Plants and Animals

Lepyronia angulifera Angular spittlebug

species photo
Ryan P. O'Connor

Key Characteristics

Angular spittlebugs are small (males 4.0 - 4.4 mm, females 5.0 - 6.1 mm) compared to L. gibbosa with a weakly inflated sucking pump and a humpback. Their chocolate coloration and blackish brown V-shaped markings on the forewings may also be seen upon close examination.

Status and Rank

US Status:
State Status: SC - Special Concern (rare or uncertain; not legally protected)
Global Rank: G3 - Vulnerable
State Rank: S3 - Vulnerable

Occurrences

CountyNumber of OccurrencesYear Last Observed
Barry32013
Calhoun11927
Jackson12009
Kalamazoo12008
Lenawee11999
Oakland12007
Van Buren22009
Washtenaw22008

Information is summarized from MNFI's database of rare species and community occurrences. Data may not reflect true distribution since much of the state has not been thoroughly surveyed.

Habitat

This species feeds on a wide variety of plants but is closely associated with prairie fens and in particular it host plant, spike-rush (Eleocharis sp.).

Natural Community Types

For each species, lists of natural communities were derived from review of the nearly 6,500 element occurrences in the MNFI database, in addition to herbarium label data for some taxa. In most cases, at least one specimen record exists for each listed natural community. For certain taxa, especially poorly collected or extirpated species of prairie and savanna habitats, natural community lists were derived from inferences from collection sites and habitat preferences in immediately adjacent states (particularly Indiana and Illinois). Natural communities are not listed for those species documented only from altered or ruderal habitats in Michigan, especially for taxa that occur in a variety of habitats outside of the state.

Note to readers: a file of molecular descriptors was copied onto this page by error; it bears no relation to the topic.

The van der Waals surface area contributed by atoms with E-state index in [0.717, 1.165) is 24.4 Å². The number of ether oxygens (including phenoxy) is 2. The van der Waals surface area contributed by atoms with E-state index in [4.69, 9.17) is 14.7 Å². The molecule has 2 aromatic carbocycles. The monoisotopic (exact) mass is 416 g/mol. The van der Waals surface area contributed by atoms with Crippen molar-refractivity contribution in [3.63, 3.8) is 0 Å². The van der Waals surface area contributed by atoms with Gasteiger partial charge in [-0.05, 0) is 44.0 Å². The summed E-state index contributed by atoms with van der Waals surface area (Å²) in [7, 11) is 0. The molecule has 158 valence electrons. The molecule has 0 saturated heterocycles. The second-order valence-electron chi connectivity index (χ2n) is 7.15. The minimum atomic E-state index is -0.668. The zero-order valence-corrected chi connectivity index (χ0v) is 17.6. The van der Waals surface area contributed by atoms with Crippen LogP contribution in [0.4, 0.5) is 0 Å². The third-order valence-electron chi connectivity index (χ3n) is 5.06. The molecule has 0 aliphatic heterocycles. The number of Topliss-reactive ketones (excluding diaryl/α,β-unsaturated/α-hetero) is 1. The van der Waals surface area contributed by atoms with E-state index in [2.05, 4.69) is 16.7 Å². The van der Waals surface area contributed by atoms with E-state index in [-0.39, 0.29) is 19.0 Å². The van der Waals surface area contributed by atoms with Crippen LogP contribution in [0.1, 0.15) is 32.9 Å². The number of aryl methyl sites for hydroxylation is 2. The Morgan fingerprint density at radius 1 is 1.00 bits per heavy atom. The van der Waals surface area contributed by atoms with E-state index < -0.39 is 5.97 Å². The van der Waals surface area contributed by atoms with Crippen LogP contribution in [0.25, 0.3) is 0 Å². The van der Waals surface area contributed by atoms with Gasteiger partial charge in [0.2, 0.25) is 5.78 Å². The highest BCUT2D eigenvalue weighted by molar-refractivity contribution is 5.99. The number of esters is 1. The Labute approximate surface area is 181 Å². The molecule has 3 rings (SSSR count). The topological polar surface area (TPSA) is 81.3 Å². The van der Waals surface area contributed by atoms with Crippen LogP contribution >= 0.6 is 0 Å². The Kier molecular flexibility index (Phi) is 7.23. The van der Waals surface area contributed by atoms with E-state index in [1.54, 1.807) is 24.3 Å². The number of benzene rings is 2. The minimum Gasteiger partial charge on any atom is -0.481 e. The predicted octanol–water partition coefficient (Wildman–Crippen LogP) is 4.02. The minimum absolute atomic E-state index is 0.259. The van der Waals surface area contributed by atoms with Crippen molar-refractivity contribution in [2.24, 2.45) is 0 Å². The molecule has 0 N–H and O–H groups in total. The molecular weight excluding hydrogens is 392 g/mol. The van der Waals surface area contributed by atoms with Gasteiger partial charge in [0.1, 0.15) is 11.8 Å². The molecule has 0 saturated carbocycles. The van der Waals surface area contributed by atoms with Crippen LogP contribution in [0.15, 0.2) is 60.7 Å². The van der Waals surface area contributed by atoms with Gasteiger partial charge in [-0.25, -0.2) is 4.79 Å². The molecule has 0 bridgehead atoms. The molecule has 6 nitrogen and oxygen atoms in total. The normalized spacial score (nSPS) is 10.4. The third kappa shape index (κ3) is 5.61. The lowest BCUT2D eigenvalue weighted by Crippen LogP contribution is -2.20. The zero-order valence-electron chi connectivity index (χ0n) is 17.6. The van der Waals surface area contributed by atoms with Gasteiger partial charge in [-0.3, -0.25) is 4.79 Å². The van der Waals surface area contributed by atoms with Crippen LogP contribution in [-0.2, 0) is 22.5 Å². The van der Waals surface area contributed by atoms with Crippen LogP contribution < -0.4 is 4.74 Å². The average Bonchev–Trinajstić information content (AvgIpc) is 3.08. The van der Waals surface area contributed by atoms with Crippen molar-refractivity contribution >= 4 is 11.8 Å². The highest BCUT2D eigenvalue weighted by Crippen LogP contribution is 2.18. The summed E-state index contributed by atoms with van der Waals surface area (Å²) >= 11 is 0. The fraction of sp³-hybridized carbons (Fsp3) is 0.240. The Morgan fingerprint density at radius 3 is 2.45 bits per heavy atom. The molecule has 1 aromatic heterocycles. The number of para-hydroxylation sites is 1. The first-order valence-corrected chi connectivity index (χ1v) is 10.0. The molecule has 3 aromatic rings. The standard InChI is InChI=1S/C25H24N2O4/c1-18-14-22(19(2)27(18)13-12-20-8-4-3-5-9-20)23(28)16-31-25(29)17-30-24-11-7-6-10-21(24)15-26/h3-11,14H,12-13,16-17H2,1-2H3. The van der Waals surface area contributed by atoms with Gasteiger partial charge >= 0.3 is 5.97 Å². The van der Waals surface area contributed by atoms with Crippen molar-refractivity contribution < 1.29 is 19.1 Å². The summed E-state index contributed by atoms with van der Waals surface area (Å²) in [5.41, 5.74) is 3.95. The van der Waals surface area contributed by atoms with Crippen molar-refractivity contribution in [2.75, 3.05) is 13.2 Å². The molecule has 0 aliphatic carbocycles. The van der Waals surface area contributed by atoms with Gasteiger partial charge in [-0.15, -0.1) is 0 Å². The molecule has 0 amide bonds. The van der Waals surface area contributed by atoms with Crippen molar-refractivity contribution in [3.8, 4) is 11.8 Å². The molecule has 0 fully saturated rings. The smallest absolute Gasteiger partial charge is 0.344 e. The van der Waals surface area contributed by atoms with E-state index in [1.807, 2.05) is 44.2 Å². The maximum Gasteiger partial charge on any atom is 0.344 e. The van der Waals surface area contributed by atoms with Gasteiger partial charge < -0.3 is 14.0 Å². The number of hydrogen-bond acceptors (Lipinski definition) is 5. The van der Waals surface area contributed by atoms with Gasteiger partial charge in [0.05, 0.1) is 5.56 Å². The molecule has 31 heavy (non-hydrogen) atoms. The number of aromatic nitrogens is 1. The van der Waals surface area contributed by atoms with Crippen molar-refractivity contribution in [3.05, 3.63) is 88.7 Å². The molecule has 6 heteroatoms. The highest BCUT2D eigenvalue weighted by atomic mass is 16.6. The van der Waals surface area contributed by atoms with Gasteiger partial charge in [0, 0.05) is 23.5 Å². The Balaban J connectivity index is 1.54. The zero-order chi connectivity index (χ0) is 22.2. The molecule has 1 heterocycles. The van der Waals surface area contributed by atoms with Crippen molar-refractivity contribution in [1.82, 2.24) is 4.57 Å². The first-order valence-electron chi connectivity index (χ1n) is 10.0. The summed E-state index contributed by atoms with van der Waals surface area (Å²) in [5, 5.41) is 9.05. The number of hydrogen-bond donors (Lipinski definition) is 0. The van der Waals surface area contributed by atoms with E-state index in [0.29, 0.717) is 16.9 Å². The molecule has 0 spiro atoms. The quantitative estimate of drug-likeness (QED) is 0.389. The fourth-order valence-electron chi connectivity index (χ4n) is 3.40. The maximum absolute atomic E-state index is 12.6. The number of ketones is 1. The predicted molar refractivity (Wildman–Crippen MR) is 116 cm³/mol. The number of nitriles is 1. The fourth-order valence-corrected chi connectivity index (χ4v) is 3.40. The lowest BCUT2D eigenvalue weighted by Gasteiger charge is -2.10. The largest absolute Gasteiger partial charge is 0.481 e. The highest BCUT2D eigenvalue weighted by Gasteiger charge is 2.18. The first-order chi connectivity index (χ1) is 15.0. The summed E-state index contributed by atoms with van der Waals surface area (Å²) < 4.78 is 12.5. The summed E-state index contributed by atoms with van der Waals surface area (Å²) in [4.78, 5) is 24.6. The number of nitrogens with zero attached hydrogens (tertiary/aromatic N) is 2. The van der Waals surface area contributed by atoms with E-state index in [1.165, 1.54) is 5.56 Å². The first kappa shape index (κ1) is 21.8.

Natural communities are not listed in order of frequency of occurrence, but are rather derived from the full set of natural communities, organized by Ecological Group. In many cases, the general habitat descriptions should provide greater clarity and direction to the surveyor. In future versions of the Rare Species Explorer, we hope to incorporate natural community fidelity ranks for each taxon.

Management Recommendations

Prescribed burns may help set back shrub encroachment but intense burns over an entire site may be detrimental to the population through direct losses or indirectly by loss of host plants. The fire should be light to moderate and conducted on a rotational basis to ensure some habitat is always present. Generally, insecticides and herbicides should not be applied, however, selective treatment of woody vegetation (e.g. basal stem or stump application) may be an option to control these plants where prescribed burning is not feasible.

Active Period

Active from third week of April to third week of October

Survey Methods

The best way to survey for this species is to use a standard insect sweep net in suitable habitat. Several sweep samples may be needed to detect adults of this species in an area because they occur in small colonies within a limited portion of available habitat. Some adult spittlebugs have even been detected in spider webs so check these as well.

Sweep net

Survey Period: From fourth week of April to fourth week of May

Time of Day: Daytime

Survey Period: From third week of August to third week of October

Time of Day: Daytime

References

Survey References

  • Borror, D.J. and R.E. White. 1970. A Field Guide to the Insects of North America and Mexico. Houghton Mifflin Company, Boston. 404pp.
  • Martin, J.E.H. 1977. The Insects and Arachnids of Canada (Part 1): Collecting, preparing, and preserving insects, mites, and spiders. Publication 1643. Biosystematics Research Institute, Ottawa.

Technical References

  • Hamilton, K.G.A. 1982. The spittlebugs of Canada. Homoptera: Cercopidae. The insects and arachnids of Canada, Part 10. Biosystems Research Institute, Ottawa. 102pp.